Have you ever accidentally emptied the trash on your Mac, or intentionally emptied your trash only to realize you’ve made a mistake and need one of those files back? Not to worry – there are a couple of ways that you can go about getting those files back!
Before we dig in, there’s some important background information you may want to be aware of. The HFS file system used by Mac OS X is unique in that any file you delete actually still exists until its written over by something else. The file exists within your drive’s free space and can be recovered until another file needs the same space and overwrites it. Additionally, your Mac is smart enough to leave a bit of buffer so that an accidentally deleted file doesn’t get written over immediately.
Still, however, it’s only a matter of time before another file or application will need the space occupied by that deleted file, therefore any time you accidentally delete a file from the trash, your first course of action should be to stop what you are doing as soon as possible in order to prevent it from being written over top of.
There are a couple of methods you can use to recover any file that may have been deleted, and I’ll discuss what I consider to be the two best options that you have when you do make a mistake and delete a file you may have needed.
Your first and most available method to recover your deleted files is Time Machine on your Mac, which also happens to be the best free option available to you. If you keep a Time Machine backup of your Mac and make sure that you always allow Time Machine to back up before shutting off your Mac at day’s end, there is a good chance that the file is stored in your Time Machine backups.
In this case, you can simply enter your Time machine backup by clicking the Time Machine icon in your Mac’s menu bar, and then selecting “Enter Time Machine.” You’ll then be able to browse back through your machine’s history to find the file that you nixed.
There’s always a chance, however, that you either haven’t been keeping Time Machine backups, that you haven’t backed up frequently enough, or that the file was on some external hard drive rather than on your Mac’s main drive. Still, don’t worry – even in these sad scenarios there is something you can do, which brings me to the next method for recovering files.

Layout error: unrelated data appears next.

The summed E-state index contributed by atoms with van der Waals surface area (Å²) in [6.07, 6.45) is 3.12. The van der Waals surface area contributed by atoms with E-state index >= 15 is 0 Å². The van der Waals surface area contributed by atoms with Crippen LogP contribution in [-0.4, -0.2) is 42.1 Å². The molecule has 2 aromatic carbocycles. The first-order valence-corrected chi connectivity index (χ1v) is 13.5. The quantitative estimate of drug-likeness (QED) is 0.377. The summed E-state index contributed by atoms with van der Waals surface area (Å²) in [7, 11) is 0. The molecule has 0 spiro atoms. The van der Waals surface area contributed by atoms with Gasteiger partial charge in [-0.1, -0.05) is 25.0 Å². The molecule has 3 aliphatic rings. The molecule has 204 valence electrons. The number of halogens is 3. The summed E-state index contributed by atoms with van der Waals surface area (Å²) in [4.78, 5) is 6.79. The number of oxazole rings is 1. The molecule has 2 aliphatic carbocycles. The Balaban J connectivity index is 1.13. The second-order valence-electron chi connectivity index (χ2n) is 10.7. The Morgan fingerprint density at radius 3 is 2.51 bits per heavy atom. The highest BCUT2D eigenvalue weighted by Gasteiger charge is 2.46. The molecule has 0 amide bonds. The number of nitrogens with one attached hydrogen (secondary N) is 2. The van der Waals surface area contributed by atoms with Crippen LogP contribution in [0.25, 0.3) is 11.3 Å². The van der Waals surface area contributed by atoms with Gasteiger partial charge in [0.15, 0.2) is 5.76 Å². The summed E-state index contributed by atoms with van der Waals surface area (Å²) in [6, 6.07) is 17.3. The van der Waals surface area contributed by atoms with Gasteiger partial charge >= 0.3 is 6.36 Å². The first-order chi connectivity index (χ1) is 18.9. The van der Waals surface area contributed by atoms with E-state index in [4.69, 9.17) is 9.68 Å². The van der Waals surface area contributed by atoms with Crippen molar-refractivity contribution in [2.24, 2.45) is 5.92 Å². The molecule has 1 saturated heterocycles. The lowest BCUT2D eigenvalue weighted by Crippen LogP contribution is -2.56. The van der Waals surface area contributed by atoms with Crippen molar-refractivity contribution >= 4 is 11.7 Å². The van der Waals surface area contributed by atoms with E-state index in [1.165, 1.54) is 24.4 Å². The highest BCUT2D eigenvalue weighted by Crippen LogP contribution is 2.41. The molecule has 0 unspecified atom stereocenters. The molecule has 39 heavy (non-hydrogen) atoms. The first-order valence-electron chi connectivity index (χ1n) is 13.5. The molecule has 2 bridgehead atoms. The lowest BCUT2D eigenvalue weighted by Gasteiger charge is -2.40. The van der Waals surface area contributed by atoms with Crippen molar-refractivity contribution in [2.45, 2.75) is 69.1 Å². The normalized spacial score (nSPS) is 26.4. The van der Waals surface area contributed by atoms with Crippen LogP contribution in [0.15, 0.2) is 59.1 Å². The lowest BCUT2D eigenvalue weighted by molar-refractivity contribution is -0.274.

Prosoft Data Rescue
If your Time Machine backup has failed you, if you don’t have one, or if the file was located on an external hard drive that wasn’t included in your Time machine backup, you may need some extra help in order to recover your file. Fortunately, there are many commercially available programs that will help you recover your lost files.
One of the programs that I am familiar with and find to be one of the best options is Prosoft’s Data Rescue 3 LE, which costs $59.99 and is available from the Mac App Store (Mac App Store Link). Depending on your needs, there’s a separate version of Data Rescue 3 available for $99.95 called simply “Data Rescue 3” (without the LE) that also includes a bootable DVD. Data Rescue 3 is an extremely powerful program, but fortunately it’s also remarkably easy to use. See below for some basic instructions.
There are a few things you’ll need to use Data Rescue 3. Before you begin, keep in mind that you’ll need a separate hard drive or a separate volume on your existing drive for Drive Genius to restore your files to. Due to the nature of how programs like this work, you can’t use the same drive you’re scanning to store the restored files.
Your first step when using Data Rescue 3 is choosing which volume to scan. Note that if you need to scan for missing files on your boot drive, you’ll need to use the standard version of Data Rescue 3, as the Mac App Store version can only scan for files on an external drive. This is due to the Mac App Store not allowing programs sufficient administrator access to recover files on the main drive.
You may also install a second copy of Mac OS X and Data Rescue 3 LE on an external hard drive, and use that to recover files from your Mac’s boot drive.
Once you’ve determined which volume to recover files from, and boot into an appropriate environment in which you can recover those files, simply select the appropriate hard drive, select the volume that needs recovery, and click “next.”
Now that you have chosen the appropriate volume, your second step is to choose a task. In the case of restoring deleted files, you’ll want to choose the “Deleted files scan,” and then click the start button. Now, simply wait for the scan process to complete, which can take several hours.
After the scan has completed, your third step is to find and mark the files and folders you need to have recovered. Marking a folder automatically marks all the files that it contains. One potential concern is that many of these results will not have the same folder structure or file name as the original file, as the files are found using patterns.
You’ll want to take the time to look through the Reconstructed Files results to make sure you’re restoring the appropriate files. It will help if you have an idea of what the size and file type of the deleted content originally was.
Unfortunately, if Data Rescue is unable to find or recover your deleted file, that probably means it has already been written over by newer data and you probably won’t be able to recover it.
With any luck, this information may be able to save you from a few mistakes – hopefully you’ll never need to use it!